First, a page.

The next few days I did all sorts of projects around the boat, stuff I had wanted to do before we left FL, but had been to busy living and loving the moment to deal with. I reached out to a few friends on the phone and generally just enjoyed some quiet time. Years ago, time alone was hard for me, I would put myself into dark and brooding moods and languish around in a mild depression. These days I enjoy it, I like me and my life and I get myself into all sorts of wonderful tangents, allowing my mind freedom to explore and be creative. Unfortunately my design computer is not in working order right now, it has suffered some sort of BIOS (basic input/output settings) malfunction and so I took to sketching on paper and making notes- something I have been doing for many years. 99% of the time these ideas never make it past this stage, sketching/notes finds all sorts of holes and unusable parts in them, but I find this free thinking and problem solving so enjoyable and positive that I always encourage myself. For example, one million seconds is 12 days and one billion seconds is 31 years- the lottery is 5 billion to one and while I have no doubt I may spend my entire life on the these ideas and never get an idea of monetary success, that is not the point for me and I’m happy just thinking my way through them.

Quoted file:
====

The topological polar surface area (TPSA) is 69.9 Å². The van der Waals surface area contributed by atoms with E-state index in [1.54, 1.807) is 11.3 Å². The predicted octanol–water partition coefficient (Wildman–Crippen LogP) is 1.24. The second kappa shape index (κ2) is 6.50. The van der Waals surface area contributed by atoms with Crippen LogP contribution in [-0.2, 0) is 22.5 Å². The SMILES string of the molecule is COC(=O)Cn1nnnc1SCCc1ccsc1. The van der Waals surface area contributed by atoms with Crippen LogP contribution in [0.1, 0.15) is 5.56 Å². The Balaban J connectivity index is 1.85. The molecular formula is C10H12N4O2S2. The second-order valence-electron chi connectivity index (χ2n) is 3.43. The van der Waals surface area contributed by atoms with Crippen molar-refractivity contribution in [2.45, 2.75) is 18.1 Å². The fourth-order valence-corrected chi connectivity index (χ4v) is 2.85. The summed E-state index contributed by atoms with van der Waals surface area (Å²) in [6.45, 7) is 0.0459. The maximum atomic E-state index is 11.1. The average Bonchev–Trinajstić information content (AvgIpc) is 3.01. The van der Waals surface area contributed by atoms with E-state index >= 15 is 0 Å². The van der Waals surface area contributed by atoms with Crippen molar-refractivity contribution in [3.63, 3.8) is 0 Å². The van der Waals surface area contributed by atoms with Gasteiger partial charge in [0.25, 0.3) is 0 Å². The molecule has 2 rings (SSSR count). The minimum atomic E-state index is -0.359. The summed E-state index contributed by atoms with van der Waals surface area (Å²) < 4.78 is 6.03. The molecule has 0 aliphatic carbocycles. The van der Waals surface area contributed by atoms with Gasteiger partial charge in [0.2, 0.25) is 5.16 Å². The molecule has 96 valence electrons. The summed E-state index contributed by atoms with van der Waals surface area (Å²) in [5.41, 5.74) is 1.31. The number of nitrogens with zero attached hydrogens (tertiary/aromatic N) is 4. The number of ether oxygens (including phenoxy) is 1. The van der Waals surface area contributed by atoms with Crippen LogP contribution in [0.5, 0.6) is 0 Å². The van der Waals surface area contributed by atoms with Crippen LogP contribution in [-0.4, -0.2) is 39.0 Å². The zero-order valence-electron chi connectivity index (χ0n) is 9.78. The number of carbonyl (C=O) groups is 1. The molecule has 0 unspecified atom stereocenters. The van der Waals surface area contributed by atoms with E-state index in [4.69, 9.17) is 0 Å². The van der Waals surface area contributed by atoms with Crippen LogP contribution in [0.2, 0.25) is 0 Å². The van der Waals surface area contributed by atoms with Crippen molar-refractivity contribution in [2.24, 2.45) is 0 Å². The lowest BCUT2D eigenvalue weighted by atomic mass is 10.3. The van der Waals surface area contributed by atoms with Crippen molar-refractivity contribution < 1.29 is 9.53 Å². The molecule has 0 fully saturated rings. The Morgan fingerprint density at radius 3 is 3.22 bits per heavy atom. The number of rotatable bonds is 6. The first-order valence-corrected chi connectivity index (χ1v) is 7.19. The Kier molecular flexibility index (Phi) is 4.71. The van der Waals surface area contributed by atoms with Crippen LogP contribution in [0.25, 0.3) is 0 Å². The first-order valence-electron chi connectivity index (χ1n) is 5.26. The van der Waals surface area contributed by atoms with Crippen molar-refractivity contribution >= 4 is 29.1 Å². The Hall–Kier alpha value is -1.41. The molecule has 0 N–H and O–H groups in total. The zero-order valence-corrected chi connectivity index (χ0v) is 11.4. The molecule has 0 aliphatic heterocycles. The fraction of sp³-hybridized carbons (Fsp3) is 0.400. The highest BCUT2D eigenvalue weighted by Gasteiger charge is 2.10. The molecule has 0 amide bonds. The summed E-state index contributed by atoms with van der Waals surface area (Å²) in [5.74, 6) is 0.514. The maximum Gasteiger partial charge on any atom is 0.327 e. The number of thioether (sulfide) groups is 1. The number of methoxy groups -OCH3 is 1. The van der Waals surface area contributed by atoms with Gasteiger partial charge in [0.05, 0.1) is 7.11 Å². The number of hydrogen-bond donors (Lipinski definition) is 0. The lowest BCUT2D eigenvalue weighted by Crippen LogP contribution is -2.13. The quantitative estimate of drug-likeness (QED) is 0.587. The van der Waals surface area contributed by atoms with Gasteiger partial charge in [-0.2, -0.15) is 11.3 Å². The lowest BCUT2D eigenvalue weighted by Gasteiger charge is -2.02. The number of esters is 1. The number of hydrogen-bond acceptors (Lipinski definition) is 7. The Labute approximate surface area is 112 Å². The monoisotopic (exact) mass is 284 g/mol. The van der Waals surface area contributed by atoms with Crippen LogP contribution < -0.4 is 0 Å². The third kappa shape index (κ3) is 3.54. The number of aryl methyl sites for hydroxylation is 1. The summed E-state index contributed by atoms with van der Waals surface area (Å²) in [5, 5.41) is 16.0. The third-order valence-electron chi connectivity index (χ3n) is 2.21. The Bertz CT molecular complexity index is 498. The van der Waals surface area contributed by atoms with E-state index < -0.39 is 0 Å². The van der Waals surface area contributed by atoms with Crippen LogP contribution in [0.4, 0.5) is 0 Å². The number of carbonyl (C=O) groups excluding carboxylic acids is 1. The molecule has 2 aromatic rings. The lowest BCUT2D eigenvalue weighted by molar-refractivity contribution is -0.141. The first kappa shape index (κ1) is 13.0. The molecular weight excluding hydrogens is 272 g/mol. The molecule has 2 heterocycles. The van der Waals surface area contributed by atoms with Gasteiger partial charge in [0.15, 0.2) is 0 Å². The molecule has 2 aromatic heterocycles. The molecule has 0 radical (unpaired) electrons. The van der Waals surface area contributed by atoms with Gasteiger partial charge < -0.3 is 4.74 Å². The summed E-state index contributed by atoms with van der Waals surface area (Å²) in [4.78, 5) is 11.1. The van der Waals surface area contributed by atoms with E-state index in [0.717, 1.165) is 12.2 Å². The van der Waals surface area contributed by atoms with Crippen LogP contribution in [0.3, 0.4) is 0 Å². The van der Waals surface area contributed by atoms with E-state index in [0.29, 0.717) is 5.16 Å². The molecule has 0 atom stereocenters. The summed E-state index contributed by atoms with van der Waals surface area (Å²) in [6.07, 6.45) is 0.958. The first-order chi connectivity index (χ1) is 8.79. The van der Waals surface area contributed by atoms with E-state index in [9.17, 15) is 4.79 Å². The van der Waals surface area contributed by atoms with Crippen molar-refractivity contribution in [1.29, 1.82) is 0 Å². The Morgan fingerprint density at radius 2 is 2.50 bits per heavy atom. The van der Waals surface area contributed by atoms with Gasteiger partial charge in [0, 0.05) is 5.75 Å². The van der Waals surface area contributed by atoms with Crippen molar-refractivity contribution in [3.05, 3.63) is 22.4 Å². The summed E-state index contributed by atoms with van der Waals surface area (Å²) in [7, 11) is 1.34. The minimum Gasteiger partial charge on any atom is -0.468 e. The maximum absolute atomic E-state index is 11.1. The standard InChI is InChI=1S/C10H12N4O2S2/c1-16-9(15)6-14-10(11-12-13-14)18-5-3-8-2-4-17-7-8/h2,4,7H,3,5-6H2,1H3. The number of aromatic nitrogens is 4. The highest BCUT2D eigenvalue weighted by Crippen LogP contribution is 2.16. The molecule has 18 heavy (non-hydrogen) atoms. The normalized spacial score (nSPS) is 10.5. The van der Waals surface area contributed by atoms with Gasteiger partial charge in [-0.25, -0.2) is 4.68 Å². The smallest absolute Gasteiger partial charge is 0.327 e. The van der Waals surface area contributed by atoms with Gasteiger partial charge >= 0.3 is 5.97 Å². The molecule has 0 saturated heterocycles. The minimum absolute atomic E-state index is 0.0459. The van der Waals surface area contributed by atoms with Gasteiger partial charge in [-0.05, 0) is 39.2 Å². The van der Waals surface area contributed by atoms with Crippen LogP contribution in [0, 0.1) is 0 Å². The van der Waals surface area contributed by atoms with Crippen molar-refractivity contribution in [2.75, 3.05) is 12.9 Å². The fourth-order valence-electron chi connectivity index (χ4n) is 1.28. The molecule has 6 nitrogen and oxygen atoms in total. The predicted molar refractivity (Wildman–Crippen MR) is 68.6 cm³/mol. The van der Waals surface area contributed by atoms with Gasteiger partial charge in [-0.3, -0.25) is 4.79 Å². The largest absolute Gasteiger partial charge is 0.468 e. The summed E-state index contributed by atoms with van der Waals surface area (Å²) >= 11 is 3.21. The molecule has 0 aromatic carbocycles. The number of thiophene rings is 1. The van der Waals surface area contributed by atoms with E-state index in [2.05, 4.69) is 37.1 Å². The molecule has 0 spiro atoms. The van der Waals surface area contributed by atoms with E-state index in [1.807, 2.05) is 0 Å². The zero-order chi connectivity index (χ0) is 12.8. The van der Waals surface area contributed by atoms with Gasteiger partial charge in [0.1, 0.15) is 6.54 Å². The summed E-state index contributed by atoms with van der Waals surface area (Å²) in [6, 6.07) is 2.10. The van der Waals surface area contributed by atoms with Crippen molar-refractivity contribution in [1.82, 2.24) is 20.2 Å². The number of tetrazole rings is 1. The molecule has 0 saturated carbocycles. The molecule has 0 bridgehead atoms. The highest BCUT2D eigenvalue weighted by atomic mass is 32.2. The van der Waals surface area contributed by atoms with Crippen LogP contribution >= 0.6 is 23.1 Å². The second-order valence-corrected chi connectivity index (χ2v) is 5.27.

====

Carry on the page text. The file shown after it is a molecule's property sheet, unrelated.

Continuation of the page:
I then spent 5 days at the ashram, living in a way very close to how Danielle had been for weeks. It was great fun to share meals together, meet her friends, and learn about her journey a little. I then came back to the boat 3 days before her return and spent a lot of time cleaning. Max1 and Max2 had quite graciously helped me clean the boat thoroughly before each of them had left, but this was bigger than that. I got everything ready for Danielles return and our departure. I was very ready to leave Nassau harbor for good. It had treated me as well as it could, but my patience for the place was used up. We were to sail very soon after she came back to the boat. 

I picked her up on a Sunday, we came home and laughed and talked as she unpacked, we went grocery shopping and get the boat ready to leave. The next morning we got water/fuel and sailed for the Exumas! Off on another adventure.